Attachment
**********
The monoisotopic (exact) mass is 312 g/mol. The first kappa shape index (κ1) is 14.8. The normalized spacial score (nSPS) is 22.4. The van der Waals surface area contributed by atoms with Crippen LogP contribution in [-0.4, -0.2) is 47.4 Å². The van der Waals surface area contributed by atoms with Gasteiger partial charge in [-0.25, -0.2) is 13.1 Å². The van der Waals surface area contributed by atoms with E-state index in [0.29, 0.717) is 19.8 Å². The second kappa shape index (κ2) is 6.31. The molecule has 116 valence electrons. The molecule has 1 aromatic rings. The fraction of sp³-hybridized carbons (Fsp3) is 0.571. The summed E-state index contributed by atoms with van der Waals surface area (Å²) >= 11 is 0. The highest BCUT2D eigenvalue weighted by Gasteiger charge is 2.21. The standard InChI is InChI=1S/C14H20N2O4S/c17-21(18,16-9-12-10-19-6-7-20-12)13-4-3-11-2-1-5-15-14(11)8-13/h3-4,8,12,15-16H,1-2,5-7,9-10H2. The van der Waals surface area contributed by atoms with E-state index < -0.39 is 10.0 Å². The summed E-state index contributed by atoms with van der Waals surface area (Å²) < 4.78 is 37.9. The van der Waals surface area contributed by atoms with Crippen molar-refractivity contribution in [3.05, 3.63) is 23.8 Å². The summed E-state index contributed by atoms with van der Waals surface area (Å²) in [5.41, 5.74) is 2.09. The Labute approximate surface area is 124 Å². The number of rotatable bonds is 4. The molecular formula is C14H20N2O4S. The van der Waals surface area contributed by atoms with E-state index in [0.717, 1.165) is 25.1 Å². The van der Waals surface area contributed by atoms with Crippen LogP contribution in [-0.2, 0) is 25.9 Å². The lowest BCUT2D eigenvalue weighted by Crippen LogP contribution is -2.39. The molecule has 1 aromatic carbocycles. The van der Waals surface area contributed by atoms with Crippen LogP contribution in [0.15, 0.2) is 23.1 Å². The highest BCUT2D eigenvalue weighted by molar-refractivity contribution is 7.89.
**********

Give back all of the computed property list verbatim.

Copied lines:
The monoisotopic (exact) mass is 312 g/mol. The first kappa shape index (κ1) is 14.8. The normalized spacial score (nSPS) is 22.4. The van der Waals surface area contributed by atoms with Crippen LogP contribution in [-0.4, -0.2) is 47.4 Å². The van der Waals surface area contributed by atoms with Gasteiger partial charge in [-0.25, -0.2) is 13.1 Å². The van der Waals surface area contributed by atoms with E-state index in [0.29, 0.717) is 19.8 Å². The second kappa shape index (κ2) is 6.31. The molecule has 116 valence electrons. The molecule has 1 aromatic rings. The fraction of sp³-hybridized carbons (Fsp3) is 0.571. The summed E-state index contributed by atoms with van der Waals surface area (Å²) >= 11 is 0. The highest BCUT2D eigenvalue weighted by Gasteiger charge is 2.21. The standard InChI is InChI=1S/C14H20N2O4S/c17-21(18,16-9-12-10-19-6-7-20-12)13-4-3-11-2-1-5-15-14(11)8-13/h3-4,8,12,15-16H,1-2,5-7,9-10H2. The van der Waals surface area contributed by atoms with E-state index < -0.39 is 10.0 Å². The summed E-state index contributed by atoms with van der Waals surface area (Å²) < 4.78 is 37.9. The van der Waals surface area contributed by atoms with Crippen molar-refractivity contribution in [3.05, 3.63) is 23.8 Å². The summed E-state index contributed by atoms with van der Waals surface area (Å²) in [5.41, 5.74) is 2.09. The Labute approximate surface area is 124 Å². The number of rotatable bonds is 4. The molecular formula is C14H20N2O4S. The van der Waals surface area contributed by atoms with E-state index in [0.717, 1.165) is 25.1 Å². The van der Waals surface area contributed by atoms with Crippen LogP contribution in [-0.2, 0) is 25.9 Å². The lowest BCUT2D eigenvalue weighted by Crippen LogP contribution is -2.39. The molecule has 1 aromatic carbocycles. The van der Waals surface area contributed by atoms with Crippen LogP contribution in [0.15, 0.2) is 23.1 Å². The highest BCUT2D eigenvalue weighted by molar-refractivity contribution is 7.89.